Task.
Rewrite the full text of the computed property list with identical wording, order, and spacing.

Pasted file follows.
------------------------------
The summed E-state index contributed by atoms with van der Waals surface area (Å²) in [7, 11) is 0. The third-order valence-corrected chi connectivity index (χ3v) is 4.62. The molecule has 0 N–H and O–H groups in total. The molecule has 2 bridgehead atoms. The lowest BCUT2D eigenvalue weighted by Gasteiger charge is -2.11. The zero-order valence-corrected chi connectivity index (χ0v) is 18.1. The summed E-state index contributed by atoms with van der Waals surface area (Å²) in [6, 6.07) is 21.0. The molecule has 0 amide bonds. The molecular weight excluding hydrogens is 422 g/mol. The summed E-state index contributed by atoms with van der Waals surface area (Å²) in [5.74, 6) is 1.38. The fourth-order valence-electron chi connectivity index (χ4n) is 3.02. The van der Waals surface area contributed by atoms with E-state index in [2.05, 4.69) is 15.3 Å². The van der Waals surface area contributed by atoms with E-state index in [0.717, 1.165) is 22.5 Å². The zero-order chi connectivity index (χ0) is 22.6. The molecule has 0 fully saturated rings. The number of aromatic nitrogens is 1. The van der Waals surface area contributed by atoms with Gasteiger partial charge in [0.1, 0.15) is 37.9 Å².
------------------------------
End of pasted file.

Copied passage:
The summed E-state index contributed by atoms with van der Waals surface area (Å²) in [7, 11) is 0. The third-order valence-corrected chi connectivity index (χ3v) is 4.62. The molecule has 0 N–H and O–H groups in total. The molecule has 2 bridgehead atoms. The lowest BCUT2D eigenvalue weighted by Gasteiger charge is -2.11. The zero-order valence-corrected chi connectivity index (χ0v) is 18.1. The summed E-state index contributed by atoms with van der Waals surface area (Å²) in [6, 6.07) is 21.0. The molecule has 0 amide bonds. The molecular weight excluding hydrogens is 422 g/mol. The summed E-state index contributed by atoms with van der Waals surface area (Å²) in [5.74, 6) is 1.38. The fourth-order valence-electron chi connectivity index (χ4n) is 3.02. The van der Waals surface area contributed by atoms with E-state index in [2.05, 4.69) is 15.3 Å². The van der Waals surface area contributed by atoms with E-state index in [0.717, 1.165) is 22.5 Å². The zero-order chi connectivity index (χ0) is 22.6. The molecule has 0 fully saturated rings. The number of aromatic nitrogens is 1. The van der Waals surface area contributed by atoms with Gasteiger partial charge in [0.1, 0.15) is 37.9 Å².